Let’s see, I left you last looking out the front door of my B&B (CAPPABHAILE HOUSE) looking at weathered limestone. Have I ever told you that I cannot get enough of Ireland?? One day in The Burren is not enough! During Crowell’s conquests in Ireland in 1649-52, one of his generals best described The Burren (meaning a stoney place) as “a country where there is not enough water to drown a man, wood enough to hang one, or earth enough to bury him.” It was forested in prehistory, but stripped by man probably 10,000 years ago. It is an area, about 140 square miles, of a limestone plateau formed under an ancient sea. This small area is an archaeological treasure trove of upwards of 3,000 sites including cairns, ring forts, tombs of various types dating many thousands of years ago. More recently, religious orders built many abbeys, monasteries and churches (a couple I showed you before) that date back over 1,000 years with fascinating ruins extant.
My host at the B&B, Conor, sat down with me at breakfast, and marked up a map with all the places I had to go to get a good overview. His knowledge of 1,000s of years of area history, plus all the writers and poets who lived in the area making it popular, amazed me, and I am glad I can remember enough to want to learn more. He even loaned me 4 books to read to further whet my appetite (I already have ordered 3 of them). Conor and his wife built their B&B 12 years ago, but it looks like an old farmhouse, which inside is a spacious luxury accommodation. I will digress — quality B&Bs are a bargain in Ireland. Two have cost me (for a single – slight surcharge as usual) 50 Euros a night, and one is 45 Euros (50 Euros is about $67 USD). I don’t mind paying $125 for a US B&B that is clean and unique and finely appointed, and I am good at finding them. Food however, overseas, is more (maybe because tax is included?) The prices of meals here look similar to the US, but the 17.95 Euro dinner is really over $24USD). Now, fuel, Americans have to stop complaining. I love my small 6 speed diesel, and there is a reason — 1.49 Euro for a liter of diesel would equate (I will do the math for you) to $5.63 USD for a gallon of fuel. I have “Ray’s Review of Roads,” too, but I will save that for later.
I will trust that you have your map of The Burren in front of you. Conor had me start at the Newtown Castle right behind his place, and then head up to Galway Bay to head to the northwestern tip at Black Head.
I followed the coast (on the backroad – natch!) to Doolin, then up
As I climbed the hill out of Doolin I saw the Doonnagore Castle.
Then around some hills to The Cliffs of Moher at the southwest end of the peninsula (for lack of a better description). As you will see in the videos (two different), it was an overcast day. I stopped at the center, which was not crowded, because it is something you have to do. But the best views you will get will be in travel travel promotional films. But it is something you have to do.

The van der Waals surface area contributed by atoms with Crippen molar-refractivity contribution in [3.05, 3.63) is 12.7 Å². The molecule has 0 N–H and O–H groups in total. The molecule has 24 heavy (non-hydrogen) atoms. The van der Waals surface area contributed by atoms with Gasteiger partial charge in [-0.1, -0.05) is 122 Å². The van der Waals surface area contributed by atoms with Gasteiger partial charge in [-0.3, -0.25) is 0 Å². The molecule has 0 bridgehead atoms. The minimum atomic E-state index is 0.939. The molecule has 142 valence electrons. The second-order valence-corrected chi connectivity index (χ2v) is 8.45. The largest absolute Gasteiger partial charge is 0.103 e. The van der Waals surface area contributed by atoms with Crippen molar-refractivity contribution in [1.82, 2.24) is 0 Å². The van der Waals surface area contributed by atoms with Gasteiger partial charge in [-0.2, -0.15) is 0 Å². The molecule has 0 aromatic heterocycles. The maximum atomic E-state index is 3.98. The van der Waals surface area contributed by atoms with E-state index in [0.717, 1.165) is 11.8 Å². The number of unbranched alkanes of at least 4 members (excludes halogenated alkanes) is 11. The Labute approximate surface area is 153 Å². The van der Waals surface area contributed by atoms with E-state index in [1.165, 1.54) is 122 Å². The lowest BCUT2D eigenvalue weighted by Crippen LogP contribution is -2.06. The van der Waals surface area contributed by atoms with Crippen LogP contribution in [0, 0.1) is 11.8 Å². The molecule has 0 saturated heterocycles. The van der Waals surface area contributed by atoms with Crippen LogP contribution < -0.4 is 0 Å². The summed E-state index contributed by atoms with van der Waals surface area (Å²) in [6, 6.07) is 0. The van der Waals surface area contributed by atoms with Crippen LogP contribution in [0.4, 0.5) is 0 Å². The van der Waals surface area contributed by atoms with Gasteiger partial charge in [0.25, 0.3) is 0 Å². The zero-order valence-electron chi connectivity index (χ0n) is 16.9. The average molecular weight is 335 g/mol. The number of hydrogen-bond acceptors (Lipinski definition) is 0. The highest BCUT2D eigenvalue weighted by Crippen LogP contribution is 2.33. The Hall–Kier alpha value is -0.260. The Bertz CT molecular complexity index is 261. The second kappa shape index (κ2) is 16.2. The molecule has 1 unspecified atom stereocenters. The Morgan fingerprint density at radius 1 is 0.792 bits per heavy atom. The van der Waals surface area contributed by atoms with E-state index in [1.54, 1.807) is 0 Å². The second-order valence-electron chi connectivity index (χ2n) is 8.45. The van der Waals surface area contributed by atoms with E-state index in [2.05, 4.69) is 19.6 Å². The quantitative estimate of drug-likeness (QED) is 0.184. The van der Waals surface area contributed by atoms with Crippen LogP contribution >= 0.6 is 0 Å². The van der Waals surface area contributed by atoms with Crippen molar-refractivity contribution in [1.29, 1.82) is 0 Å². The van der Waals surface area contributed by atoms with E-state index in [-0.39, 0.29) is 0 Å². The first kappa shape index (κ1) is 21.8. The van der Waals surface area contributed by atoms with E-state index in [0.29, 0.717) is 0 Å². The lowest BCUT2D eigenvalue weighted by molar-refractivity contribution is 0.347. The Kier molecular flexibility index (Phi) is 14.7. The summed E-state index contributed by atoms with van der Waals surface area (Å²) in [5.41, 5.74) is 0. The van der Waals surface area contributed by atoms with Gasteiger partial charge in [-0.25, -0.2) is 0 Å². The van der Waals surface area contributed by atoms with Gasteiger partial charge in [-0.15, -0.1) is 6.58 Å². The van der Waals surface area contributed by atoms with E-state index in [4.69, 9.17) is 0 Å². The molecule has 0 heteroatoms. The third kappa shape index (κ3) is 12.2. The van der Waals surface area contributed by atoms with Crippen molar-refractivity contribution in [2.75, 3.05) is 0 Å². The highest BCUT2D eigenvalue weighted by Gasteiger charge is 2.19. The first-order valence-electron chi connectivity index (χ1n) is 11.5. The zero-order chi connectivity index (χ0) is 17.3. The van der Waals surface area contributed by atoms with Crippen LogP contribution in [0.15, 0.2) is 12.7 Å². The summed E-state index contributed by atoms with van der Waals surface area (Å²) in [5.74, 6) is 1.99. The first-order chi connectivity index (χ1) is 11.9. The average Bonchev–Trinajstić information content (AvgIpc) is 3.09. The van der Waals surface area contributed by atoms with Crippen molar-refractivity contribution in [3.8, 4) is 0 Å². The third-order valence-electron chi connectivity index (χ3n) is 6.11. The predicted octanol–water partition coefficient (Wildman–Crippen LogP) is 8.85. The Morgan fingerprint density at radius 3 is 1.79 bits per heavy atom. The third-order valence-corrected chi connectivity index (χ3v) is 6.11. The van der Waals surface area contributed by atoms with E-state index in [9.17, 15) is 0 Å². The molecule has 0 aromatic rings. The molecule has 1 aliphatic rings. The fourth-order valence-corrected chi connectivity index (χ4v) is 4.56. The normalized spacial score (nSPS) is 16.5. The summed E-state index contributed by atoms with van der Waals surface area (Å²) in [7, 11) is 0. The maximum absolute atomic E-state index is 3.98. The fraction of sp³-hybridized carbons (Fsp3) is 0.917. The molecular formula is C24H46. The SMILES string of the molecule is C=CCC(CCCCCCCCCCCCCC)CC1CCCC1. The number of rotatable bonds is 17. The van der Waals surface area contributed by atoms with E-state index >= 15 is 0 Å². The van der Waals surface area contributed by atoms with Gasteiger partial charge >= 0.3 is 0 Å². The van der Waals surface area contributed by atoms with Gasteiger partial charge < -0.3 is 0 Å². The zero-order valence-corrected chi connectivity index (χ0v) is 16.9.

And here is something you are not supposed to do !!!
I enjoyed the Burren Centre museum at Kilfenora even though it is small (but concise), and then explored (and photographed) the 11th and 12th century Cathedral and Crosses adjacent.
Twelve foot cross almost 1,000 years old, restored from two broken sections.
And down the road a piece at my turn to repeat my trip across the top of The Burren is the Lemanagh Castle.
R480 is the route I recommend, and the high point is the Poulnabrone Portal Tomb, dating to about 3600 BC, and the most photographed megalithic monument in Ireland (remember in June I gave you the most photographed Lighthouse in Canada?).
Here is a gallery of some other views along this route. (remember to click on an image to open a slideshow)
And I completed my introductory tour (need to find an archaeology program to attend here) in time to scoot off to Kinvara to attend a medieval banquet at the Dunguaire Castle which is a 16th century tower house. Read about this in the Rick Steves’ guide, it is just one of those must do silly fun things.
Spoons were not used, so we lifted out soup bowls to slurp and drink away. Following the desert course a full show went providing tales and anecdotes about history and writers and poets who have made the area famous.
And, sadly time to leave…
I could go on and on throughout 1,000s of years of history that I have learned, but I won’t simply saying:
1) Discover and tour The Burren region of Ireland
2) Attend the Medieval Banquet at Dunguaire Castle (equidistant from Galway and Ballyvaughan), or attend the affair at Bunratty Castle closer to Limerick.